The 1872 report has a lengthy comment on All Saints Tealby. The entry commences with the tower.

The lower half of the tower is, undoubtedly, the oldest part of this church. The arches and jambs of its various openings are of native dark red sandstone, giving them a very rich effect, and they have the usual massive character of the Norman style.

The archway under the tower is an extremely fine one. Previously to the present restoration it was walled up and a large gallery stood in front of it.

Above and towards the north side of this archway there is a smaller opening leading to the bell chamber, which has also been partly blocked up and plastered over. This opening is a curiosity in its way, and it is difficult to say for what purpose it was intended.

The etching of Tealby arch shown here is credited to J L Fytche, a very active member of the Society.

SLHA arranged a visit to several churches in 2006. How was this different? Part of the report of this 21st century visit reads:

In May 2006 a group of SLHA members took part in a tour of six Lincolnshire churches with 11th century towers.

The tour was led by David Stocker and Paul Everson of English Heritage in advance of their book Summoning St Michael: Early Romanesque Towers in Lincolnshire, available from Jews' Court Bookshop for £50 (postage extra).

After an initial talk in Ingham Village Hall the party visited the churches of Marton, Heapham, Harpswell, Springthorpe, Glentworth and Corringham, with David and Paul providing further information at each site.

The photograph (by Mark Acton) shows the tower at Glentworth. The single vertical opening below the bell chamber gave the sexton a view of the churchyard enabling him to toll the bells at the moment of interment.

The 1872 visits were to study the entire church but in 2006 our visit was more selective, providing a comparative study of a special feature.

Another difference was the mode of transport. In 2006 a coach was hired but the antiquaries of 1872 used railway and horse-drawn carriages. The stop for lunch would have been the same - the local hostelry.

Tealby doorway, 1872 drawing
Tealby doorway
From the 1872 LAAS Report

 

Church tower with twin bell-openings, Glentworth
Church tower with twin
bell-openings Glentworth

 

 

Archaeology in Lincoln, 2010
Highlights of material uncovered in the City over the recent past

Mesolithic Tools

Very important collections of Mesolithic stone tools were found both on the site of the University pond and others from the St Catherine’s area. According to Jim Rylatt, who has studied the material, the former site was probably a hunting camp of late Mesolithic date (c5000-4000BC), while the St Catherine’s occupation is more likely to represent occupation extending over a longer timescale, into the Neolithic period.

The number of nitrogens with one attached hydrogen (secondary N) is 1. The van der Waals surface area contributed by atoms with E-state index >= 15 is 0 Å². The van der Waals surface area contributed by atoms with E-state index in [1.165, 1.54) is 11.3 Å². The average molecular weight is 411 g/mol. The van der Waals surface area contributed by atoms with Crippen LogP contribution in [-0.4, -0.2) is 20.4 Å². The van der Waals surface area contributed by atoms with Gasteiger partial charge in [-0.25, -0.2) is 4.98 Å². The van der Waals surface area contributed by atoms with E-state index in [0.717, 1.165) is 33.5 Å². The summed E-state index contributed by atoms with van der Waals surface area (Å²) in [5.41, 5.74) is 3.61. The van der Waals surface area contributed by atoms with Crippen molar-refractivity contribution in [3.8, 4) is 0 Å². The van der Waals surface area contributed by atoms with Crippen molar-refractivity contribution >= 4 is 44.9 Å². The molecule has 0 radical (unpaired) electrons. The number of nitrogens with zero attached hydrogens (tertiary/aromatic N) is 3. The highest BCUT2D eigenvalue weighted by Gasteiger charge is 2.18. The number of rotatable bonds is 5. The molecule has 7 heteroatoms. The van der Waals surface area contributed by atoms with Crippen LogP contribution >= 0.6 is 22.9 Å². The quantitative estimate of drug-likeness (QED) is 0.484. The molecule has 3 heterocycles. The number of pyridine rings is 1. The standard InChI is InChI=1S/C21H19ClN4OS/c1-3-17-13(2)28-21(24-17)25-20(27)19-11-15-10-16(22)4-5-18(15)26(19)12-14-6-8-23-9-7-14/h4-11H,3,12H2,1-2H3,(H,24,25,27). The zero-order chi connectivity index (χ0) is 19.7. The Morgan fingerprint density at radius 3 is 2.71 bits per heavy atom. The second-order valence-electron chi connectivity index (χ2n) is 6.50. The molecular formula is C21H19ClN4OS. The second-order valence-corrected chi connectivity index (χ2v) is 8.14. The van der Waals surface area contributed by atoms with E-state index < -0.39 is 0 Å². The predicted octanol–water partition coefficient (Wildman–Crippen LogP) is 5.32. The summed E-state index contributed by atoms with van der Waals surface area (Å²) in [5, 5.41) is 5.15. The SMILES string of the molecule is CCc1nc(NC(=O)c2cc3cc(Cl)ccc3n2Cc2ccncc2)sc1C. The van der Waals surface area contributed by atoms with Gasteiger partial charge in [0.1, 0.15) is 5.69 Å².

There was also some useful information from analysis, by James Rackham and colleagues, of pollen and other environmental samples from the Brayford area sites for the Bronze Age and early Iron Age landscape.


Roman Finds

Among other advances, there is an increasing amount of information about the fringes of the Roman city, including Roman suburban occupation, cemeteries and field systems to both north and south, three new areas where pottery kilns have turned up, and the sites of villas – centres for farming estates – close to the city.

New ideas about the end of the Roman city are constantly emerging, even updating some of the evidence discussed at the Archaeology Day held only in March, and Tom Green’s forthcoming book on ‘Britons and Saxons in Early Lincolnshire’, to be published next year by the History of Lincolnshire Committee, takes up the story in the 5th century.


Saxon Trading

Until this year, Lincoln had produced no clear evidence for a ‘-wic’, a mid-Saxon trading settlement of the type known from London and York, but in 2010 the first traces appeared, along with 7th-8th-century pottery, on a site west of Melville Street that may have lain on the so-called ‘Thorngate Island’.

This settlement steered well clear of the former Roman walled town, whereas the earliest churches of the Anglo-Scandinavian city may have made use of visible Roman structures. In turn, the emergency excavations undertaken by Philip Dixon during the laying of a new surface by the west front of the cathedral appear to have proved conclusively that the cathedral succeeded a Saxon church, probably a minster, on the same site.


Quarries

The final main point was the extent of quarrying to the north and east of the upper city, mainly from the medieval period for limestone but, as Stewart Squires’s research is demonstrating, extending much further east in the 19th century for ironstone.

One impact of all this activity was to destroy any earlier remains, but in a few cases finds were recorded.

2010 excavation at University of Lincoln
Excavation on the University site